The Centre on Saturday cleared the decks for the formation of a new set of administrative bodies, called District Development Councils, in Jammu and Kashmir. Under the new arrangement, each district in the Union Territory will be divided into 14 territorial constituencies and the members of the council will be directly elected by voters. The representatives will, in turn, elect a chairperson and a vice-chairperson from amongst themselves.
The councils will replace District Development Boards which, when Jammu and Kashmir was a state, were chaired by a Cabinet minister or a minister of state and included MLAs, MLCs and MPs, The Indian Express reported.
The changes were brought forth through an amendment by the home ministry in the Jammu and Kashmir Panchayati Raj Act, 1989.
Jammu and Kashmir has been under central rule since June 2018. The special status of the erstwhile state under Article 370 was revoked in August 2019 by the Parliament and it was bifurcated into the Union Territories of Jammu and Kashmir and Ladakh. The Jammu and Kashmir Reorganisation Act, 2019 enables the home ministry to amend the laws in the union territory by issuing an order.
‘It is to cut to size the people of Jammu and Kashmir’
Peoples Democratic Party leader Naeem Akhtar said that the move would depoliticise the union territory. “The aim is total depoliticisation so that there is no central collective voice,” he told Speaking to The Indian Express. “It is to cut to size the people of Jammu and Kashmir so that they don’t have a political voice,” he said.
Another PDP leader Waheed-ur-Rehman Parra told The Hindu that the step was against the idea of political empowerment. “This is a step towards uprooting politics in the name of development,” said Parra. “If the Centre is sincere, why has it taken away the right to legislate?”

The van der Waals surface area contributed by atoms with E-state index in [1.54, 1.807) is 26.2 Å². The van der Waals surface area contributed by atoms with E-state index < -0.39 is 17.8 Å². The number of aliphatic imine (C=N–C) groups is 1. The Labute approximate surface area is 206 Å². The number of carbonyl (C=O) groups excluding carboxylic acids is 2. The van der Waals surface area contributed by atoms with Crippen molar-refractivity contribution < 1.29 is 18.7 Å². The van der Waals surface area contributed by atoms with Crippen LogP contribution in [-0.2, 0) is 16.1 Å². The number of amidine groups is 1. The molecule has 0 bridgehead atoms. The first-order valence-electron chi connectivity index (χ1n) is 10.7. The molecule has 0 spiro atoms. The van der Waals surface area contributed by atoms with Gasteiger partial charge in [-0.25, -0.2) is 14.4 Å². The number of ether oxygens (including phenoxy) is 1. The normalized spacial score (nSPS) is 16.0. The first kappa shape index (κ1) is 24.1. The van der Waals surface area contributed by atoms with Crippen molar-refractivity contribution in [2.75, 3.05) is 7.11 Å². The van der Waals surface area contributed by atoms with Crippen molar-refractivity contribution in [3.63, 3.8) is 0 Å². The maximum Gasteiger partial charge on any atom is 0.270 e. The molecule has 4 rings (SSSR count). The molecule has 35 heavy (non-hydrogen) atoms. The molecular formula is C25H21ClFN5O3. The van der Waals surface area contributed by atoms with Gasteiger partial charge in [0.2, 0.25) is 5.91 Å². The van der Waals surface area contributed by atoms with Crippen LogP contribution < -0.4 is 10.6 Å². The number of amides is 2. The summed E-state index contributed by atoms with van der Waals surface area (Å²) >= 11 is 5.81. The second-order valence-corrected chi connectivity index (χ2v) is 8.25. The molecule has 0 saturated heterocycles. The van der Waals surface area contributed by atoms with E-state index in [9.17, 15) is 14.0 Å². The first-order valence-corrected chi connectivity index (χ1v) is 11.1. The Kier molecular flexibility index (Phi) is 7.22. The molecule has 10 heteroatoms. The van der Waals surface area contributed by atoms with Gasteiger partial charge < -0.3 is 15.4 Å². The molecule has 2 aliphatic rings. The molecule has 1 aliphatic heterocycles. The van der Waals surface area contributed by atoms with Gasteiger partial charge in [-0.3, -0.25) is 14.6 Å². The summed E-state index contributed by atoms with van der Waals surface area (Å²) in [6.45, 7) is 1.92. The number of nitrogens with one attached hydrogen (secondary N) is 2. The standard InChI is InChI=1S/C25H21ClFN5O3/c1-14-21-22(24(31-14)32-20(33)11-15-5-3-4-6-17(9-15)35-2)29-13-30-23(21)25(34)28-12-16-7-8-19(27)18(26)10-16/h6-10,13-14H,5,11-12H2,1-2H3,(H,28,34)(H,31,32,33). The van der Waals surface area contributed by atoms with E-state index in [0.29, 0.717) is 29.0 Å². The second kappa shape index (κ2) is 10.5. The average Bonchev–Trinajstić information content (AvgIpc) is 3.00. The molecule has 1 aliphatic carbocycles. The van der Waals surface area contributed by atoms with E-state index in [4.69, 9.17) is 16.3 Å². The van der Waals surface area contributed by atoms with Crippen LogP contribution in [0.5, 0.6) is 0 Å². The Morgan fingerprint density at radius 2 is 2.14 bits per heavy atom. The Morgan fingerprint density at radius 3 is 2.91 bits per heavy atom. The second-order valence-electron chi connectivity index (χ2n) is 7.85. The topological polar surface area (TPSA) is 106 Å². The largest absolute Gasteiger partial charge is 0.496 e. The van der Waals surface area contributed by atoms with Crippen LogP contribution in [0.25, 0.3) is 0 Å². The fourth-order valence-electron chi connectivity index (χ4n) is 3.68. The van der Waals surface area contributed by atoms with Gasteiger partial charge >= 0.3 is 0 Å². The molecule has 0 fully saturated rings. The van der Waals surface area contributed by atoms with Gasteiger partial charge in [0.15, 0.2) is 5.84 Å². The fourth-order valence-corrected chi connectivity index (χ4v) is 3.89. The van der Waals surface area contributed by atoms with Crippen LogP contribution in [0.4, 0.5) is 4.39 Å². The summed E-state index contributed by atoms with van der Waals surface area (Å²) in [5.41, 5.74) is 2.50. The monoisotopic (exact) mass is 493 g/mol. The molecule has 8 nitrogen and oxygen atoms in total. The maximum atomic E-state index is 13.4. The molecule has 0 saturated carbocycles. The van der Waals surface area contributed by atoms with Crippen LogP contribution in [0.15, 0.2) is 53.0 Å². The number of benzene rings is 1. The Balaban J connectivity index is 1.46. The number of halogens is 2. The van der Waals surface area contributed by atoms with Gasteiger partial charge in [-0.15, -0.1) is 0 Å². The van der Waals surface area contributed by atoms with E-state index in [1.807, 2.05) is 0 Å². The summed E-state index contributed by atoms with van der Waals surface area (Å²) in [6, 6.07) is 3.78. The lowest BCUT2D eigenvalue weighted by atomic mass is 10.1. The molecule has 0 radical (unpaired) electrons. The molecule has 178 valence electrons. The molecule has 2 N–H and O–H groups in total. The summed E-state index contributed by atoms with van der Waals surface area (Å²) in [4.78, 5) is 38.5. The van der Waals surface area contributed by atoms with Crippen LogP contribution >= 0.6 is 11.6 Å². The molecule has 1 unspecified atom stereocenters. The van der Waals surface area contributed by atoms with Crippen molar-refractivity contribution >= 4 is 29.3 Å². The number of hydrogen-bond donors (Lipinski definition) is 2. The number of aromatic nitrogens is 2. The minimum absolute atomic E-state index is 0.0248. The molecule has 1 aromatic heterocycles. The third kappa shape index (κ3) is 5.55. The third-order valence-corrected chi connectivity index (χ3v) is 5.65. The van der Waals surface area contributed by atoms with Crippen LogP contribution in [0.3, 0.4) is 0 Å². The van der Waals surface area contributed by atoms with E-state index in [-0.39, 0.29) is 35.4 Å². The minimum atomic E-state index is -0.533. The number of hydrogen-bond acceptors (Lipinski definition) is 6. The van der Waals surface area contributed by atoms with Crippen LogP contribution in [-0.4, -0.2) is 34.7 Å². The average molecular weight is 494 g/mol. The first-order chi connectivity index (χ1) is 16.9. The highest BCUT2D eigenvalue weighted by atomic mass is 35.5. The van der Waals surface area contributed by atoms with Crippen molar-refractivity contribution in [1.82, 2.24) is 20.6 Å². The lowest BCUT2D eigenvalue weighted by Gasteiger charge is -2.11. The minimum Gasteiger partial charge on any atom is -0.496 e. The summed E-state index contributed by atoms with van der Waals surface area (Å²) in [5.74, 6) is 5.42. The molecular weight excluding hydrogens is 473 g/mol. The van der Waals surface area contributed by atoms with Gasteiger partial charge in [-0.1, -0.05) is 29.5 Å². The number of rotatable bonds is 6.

Shafiq Mir, chairman of Jammu and Kashmir Panchayat Conference, told The Hindu that the move would turn an Assembly member to “just a spectator”.
Omar Abdullah of the National Conference said his party was still understanding the implications of the amendment.
‘Move aimed at empowering three-tier governance,’ say officials
Officials, however, differ from the view held by state leaders. A senior government official speaking to The Indian Express said that the move was aimed at empowering the third tier of the government and “deepening the political process at the local level.”
The process of formation of the councils will begin with the delimitation of the 14 constituencies, following which the notifications for the elections, expected to be issued within 10 days.
Jammu and Kashmir is also set to hold bye-polls for nearly 13,000 vacant panch and sarpanch seats in November. The last panchayat elections were held in the former erstwhile state in 2018 and as many as 12,776 vacant sarpanch and panch seats, particularly in South Kashmir, are still vacant as elections could not be held due to security concerns.